Articles | Volume 16, issue 11
Research article
07 Jun 2019
Research article |  | 07 Jun 2019

Model constraints on the anthropogenic carbon budget of the Arctic Ocean

Jens Terhaar, James C. Orr, Marion Gehlen, Christian Ethé, and Laurent Bopp

The Arctic Ocean is projected to experience not only amplified climate change but also amplified ocean acidification. Modeling future acidification depends on our ability to simulate baseline conditions and changes over the industrial era. Such centennial-scale changes require a global model to account for exchange between the Arctic and surrounding regions. Yet the coarse resolution of typical global models may poorly resolve that exchange as well as critical features of Arctic Ocean circulation. Here we assess how simulations of Arctic Ocean storage of anthropogenic carbon (Cant), the main driver of open-ocean acidification, differ when moving from coarse to eddy-admitting resolution in a global ocean-circulation–biogeochemistry model (Nucleus for European Modeling of the Ocean, NEMO; Pelagic Interactions Scheme for Carbon and Ecosystem Studies, PISCES). The Arctic's regional storage of Cant is enhanced as model resolution increases. While the coarse-resolution model configuration ORCA2 (2) stores 2.0 Pg C in the Arctic Ocean between 1765 and 2005, the eddy-admitting versions ORCA05 and ORCA025 (1∕2 and 1∕4) store 2.4 and 2.6 Pg C. The difference in inventory between model resolutions that is accounted for is only from their divergence after 1958, when ORCA2 and ORCA025 were initialized with output from the intermediate-resolution configuration (ORCA05). The difference would have been larger had all model resolutions been initialized in 1765 as was ORCA05. The ORCA025 Arctic Cant storage estimate of 2.6 Pg C should be considered a lower limit because that model generally underestimates observed CFC-12 concentrations. It reinforces the lower limit from a previous data-based approach (2.5 to 3.3 Pg C). Independent of model resolution, there was roughly 3 times as much Cant that entered the Arctic Ocean through lateral transport than via the flux of CO2 across the air–sea interface. Wider comparison to nine earth system models that participated in the Coupled Model Intercomparison Project Phase 5 (CMIP5) reveals much larger diversity of stored Cant and lateral transport. Only the CMIP5 models with higher lateral transport obtain Cant inventories that are close to the data-based estimates. Increasing resolution also enhances acidification, e.g., with greater shoaling of the Arctic's average depth of the aragonite saturation horizon during 1960–2012, from 50 m in ORCA2 to 210 m in ORCA025. Even higher model resolution would likely further improve such estimates, but its prohibitive costs also call for other more practical avenues for improvement, e.g., through model nesting, addition of coastal processes, and refinement of subgrid-scale parameterizations.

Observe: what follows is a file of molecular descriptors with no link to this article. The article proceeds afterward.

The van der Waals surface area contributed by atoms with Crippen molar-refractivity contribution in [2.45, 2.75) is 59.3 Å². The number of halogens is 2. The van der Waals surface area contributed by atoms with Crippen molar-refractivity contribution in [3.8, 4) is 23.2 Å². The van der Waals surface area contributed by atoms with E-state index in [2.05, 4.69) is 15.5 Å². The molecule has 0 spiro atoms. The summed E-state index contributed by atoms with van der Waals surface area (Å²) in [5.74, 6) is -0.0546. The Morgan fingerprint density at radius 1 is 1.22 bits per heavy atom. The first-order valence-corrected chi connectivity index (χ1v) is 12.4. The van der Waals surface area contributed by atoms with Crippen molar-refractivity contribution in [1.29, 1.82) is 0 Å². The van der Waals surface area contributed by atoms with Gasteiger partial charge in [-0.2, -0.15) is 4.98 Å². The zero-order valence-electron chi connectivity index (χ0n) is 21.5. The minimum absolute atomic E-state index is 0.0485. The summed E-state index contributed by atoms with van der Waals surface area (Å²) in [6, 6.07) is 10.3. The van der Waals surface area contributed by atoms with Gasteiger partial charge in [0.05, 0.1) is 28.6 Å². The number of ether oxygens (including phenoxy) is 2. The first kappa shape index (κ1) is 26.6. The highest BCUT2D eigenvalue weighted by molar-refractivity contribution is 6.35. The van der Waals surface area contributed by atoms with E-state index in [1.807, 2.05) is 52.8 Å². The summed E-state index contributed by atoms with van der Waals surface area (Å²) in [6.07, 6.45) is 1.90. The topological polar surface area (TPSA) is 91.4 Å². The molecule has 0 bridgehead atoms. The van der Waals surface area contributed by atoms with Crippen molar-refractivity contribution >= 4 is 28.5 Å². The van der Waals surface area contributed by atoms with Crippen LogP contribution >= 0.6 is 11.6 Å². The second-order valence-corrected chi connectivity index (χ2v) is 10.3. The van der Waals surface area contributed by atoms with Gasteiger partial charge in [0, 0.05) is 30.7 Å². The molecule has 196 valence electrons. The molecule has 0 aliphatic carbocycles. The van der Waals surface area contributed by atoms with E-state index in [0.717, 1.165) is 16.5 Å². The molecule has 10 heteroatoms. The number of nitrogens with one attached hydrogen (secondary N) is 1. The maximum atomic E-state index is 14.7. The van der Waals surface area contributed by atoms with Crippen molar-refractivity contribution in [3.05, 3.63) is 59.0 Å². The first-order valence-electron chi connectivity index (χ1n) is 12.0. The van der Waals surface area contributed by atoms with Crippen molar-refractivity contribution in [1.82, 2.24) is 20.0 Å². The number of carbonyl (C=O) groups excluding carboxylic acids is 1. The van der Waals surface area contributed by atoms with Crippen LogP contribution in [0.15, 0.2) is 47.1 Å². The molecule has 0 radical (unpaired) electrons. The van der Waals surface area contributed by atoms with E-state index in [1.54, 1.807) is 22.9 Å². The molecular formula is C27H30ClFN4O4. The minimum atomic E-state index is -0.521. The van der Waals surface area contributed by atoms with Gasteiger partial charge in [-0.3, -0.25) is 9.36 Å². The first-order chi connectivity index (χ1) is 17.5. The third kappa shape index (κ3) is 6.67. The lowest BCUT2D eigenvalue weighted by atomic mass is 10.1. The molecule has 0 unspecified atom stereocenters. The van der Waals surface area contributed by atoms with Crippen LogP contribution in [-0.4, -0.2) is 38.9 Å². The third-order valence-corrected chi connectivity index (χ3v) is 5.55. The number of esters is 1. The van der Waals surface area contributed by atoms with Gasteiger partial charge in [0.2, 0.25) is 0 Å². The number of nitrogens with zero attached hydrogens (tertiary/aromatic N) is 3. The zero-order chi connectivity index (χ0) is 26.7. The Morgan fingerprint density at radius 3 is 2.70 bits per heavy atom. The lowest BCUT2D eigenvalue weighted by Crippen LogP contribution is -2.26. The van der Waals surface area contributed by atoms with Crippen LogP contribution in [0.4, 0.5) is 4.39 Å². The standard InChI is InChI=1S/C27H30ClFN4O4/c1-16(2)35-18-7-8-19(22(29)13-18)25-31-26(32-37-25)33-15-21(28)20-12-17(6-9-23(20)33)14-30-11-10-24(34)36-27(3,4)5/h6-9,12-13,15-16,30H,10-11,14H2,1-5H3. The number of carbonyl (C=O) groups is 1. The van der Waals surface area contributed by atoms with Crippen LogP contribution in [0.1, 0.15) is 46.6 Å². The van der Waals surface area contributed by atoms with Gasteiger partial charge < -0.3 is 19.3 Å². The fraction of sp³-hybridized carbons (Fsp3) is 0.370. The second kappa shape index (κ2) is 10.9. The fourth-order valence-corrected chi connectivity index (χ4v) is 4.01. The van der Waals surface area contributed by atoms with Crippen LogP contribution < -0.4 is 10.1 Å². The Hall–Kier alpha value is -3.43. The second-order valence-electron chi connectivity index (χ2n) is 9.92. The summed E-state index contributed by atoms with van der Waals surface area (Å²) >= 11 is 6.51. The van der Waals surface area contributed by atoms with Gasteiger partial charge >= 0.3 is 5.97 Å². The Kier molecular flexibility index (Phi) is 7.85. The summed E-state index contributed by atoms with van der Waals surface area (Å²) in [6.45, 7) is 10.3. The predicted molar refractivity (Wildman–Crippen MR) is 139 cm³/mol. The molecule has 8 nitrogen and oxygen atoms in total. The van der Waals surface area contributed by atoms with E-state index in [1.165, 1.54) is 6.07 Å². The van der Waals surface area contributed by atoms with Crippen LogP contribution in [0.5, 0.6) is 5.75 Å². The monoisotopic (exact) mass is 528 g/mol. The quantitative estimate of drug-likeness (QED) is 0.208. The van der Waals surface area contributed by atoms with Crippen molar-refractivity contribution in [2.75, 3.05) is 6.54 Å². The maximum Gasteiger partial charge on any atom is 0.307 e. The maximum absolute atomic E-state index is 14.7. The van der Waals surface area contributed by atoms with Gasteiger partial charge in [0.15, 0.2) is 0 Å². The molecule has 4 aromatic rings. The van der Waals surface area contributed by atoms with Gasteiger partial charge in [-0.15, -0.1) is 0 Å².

1 Introduction

The Arctic is experiencing amplified ocean acidification (Steinacher et al.2009) and amplified climate change (Bekryaev et al.2010), both of which may affect the marine ecosystem (Gattuso and Hansson2011). The main driver of the ongoing acidification of the open ocean is the increase in atmospheric CO2 during the industrial era and the ensuing uptake of anthropogenic carbon from the atmosphere. Although this absorbed anthropogenic carbon cannot be measured directly, being dominated by the natural component, it has been estimated from other oceanographic data.

For instance, Gruber et al. (1996) developed the ΔC* method, building on seminal studies (Brewer1978; Chen and Millero1979) and their criticism (Broecker et al.1985) as well as large new global data sets with improved CO2 system measurements. That back-calculation method first calculates the total dissolved inorganic carbon (CT) at equilibrium with the atmosphere before the water parcel is subducted. The preformed CT is then corrected for changes due to biological activity, as estimated from measurements of dissolved oxygen, total alkalinity (AT), and nutrients, after which an estimate of preindustrial carbon is removed, finally yielding ΔC*. Yet the ΔC* method's assumption of a constant air–sea CO2 disequilibrium appears problematic in the high latitudes (Orr et al.2001).

A second approach approximates the invasion of anthropogenic CO2 into the interior ocean by a transient time distribution (TTD) method, itself constrained by observations of transient tracers such as CFC-12 or SF6 (Hall et al.2002; Waugh et al.2004). A third approach uses a Green's function instead of a TTD while also exploiting multiple transient tracers to assess the ocean's temporally changing distribution of anthropogenic carbon (Khatiwala et al.2009). A comparison of these methods suggests that by 2010 the ocean had absorbed 155±31 Pg C of anthropogenic carbon, around one-third of all emitted anthropogenic carbon (Khatiwala et al.2013)